via Psychology Today: There is no doubt that nutrition affects mental health. Poor nutrition leads to and exacerbates mental illness. Optimal nutrition prevents and treats mental illness. Note the word “optimal” to describe nutrition that prevents and treats illness. One’s diet cannot be just “good,” or providing the basics for survival; it must be nutrient dense and tailored to the needs of the individual, who may have been missing the basic ingredients for optimal brain function since life in the womb.
Where there is mental illness, there is poor diet
Where there is mental illness, there is very often poor diet. Where there is mental illness, there is usually a long history of digestive problems. By adding the lens of nutrition, diet, and digestion to your personal toolbox, you can forever change your approach to self- care and enhance the efficacy of your eating habits for optimal energy, health, and emotional well- being.
Changing your thoughts, beliefs, behaviors, and habits can be challenging.It happens slowly. Changing nutritional beliefs and behaviors is no different from changing other beliefs and behaviors, but results are assured.Knowing who you are and what your body needs is the art and science of mental health nutrition. Some people function best as carnivores, others function better as vegetarians. But what is incontrovertible is that nutrition matters. It is the most important missing link to mental health in society today.
Food Mood Diary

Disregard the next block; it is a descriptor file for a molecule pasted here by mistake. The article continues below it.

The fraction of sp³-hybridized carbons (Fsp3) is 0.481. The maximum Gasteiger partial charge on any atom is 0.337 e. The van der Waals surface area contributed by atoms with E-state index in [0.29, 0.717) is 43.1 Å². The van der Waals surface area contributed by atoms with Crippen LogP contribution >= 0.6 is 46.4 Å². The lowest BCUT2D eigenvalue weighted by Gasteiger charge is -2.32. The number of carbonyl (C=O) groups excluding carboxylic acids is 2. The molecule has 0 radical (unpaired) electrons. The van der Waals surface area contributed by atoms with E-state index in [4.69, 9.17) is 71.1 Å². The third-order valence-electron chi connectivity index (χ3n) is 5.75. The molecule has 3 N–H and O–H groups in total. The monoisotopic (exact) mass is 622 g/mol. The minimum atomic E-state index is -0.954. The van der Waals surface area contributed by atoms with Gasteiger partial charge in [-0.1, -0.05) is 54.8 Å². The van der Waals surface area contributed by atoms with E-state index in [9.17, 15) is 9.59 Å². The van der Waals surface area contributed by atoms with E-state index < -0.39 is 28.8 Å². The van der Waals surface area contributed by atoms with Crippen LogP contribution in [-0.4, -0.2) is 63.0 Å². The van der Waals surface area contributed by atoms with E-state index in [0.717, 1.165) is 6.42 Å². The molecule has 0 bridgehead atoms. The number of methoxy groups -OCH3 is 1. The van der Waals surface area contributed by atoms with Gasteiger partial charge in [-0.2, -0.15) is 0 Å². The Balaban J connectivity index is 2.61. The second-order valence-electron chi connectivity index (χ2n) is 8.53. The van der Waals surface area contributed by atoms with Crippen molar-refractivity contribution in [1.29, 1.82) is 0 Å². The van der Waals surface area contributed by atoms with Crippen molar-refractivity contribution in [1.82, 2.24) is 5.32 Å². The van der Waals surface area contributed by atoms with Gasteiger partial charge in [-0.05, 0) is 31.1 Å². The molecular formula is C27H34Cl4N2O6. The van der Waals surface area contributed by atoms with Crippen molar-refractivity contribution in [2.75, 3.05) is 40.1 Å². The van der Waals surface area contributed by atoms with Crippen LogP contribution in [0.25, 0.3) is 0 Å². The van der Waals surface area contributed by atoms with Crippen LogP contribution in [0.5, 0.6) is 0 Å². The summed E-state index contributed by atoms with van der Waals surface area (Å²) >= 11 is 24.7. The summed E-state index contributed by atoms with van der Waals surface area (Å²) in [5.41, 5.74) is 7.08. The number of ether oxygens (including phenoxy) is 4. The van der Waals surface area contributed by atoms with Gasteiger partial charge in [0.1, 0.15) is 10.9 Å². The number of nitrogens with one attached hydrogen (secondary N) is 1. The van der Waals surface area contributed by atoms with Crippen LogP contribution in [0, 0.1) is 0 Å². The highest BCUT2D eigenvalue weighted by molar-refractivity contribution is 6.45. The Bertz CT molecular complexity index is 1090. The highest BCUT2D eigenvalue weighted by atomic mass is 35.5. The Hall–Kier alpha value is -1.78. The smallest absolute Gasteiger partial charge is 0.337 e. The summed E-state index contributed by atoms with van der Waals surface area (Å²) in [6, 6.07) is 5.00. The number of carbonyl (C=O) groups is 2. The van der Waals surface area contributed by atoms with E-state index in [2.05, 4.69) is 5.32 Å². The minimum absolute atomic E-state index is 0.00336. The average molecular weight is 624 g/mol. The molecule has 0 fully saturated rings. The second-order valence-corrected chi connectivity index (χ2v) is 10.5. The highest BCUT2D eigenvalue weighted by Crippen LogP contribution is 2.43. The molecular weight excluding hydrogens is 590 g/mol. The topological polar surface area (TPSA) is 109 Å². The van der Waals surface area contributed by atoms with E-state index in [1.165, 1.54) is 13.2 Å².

When discussing diet and nutrition with the people I work with in my professional practice, I usually suggest that they use a food, mood, and exercise diary, which asks them to keep detailed track for three days of what they eat, how they feel, and when they move or exercise. I’d like to recommend this practice to you, too. The food diary is a valuable tool for taking stock of your current self- care routines— or lack of them— and can greatly enhance awareness of what you’re eating and how it’s affecting your energy and mood.
Mood is a Mind-Body Experience
However, the conversation begins, recognizing that mood is a mind-body experience and not just based on personal history or mental processes can be crucial in enhancing your sense of self-efficacy, feeling empowered and motivated to take action, and broadening your perspective on the many pathways to change.
Take the First Steps
What is essential when making changes is to make the changes you feel like making first and that you will feel successful doing. I encourage you to ask the following questions of yourself now, and write the answers down, as a helpful way to begin exploring your diet, your eating behaviors, and the food-mood connections you experience:
How many of my meals am I preparing?
• How many meals a week are “fast food?”
• How am I preparing my meals?
• Which foods make me feel good?
• Which foods make me feel bad?
• How do foods alter my consciousness?
• What foods do I like but don’t often prepare?
• Who are my allies for changing my diet in the family?
• Who are my allies for changing my diet among my friends?
You have now taken a few steps to reclaim your body and mind through defining the nourishment that you need, that you have defined.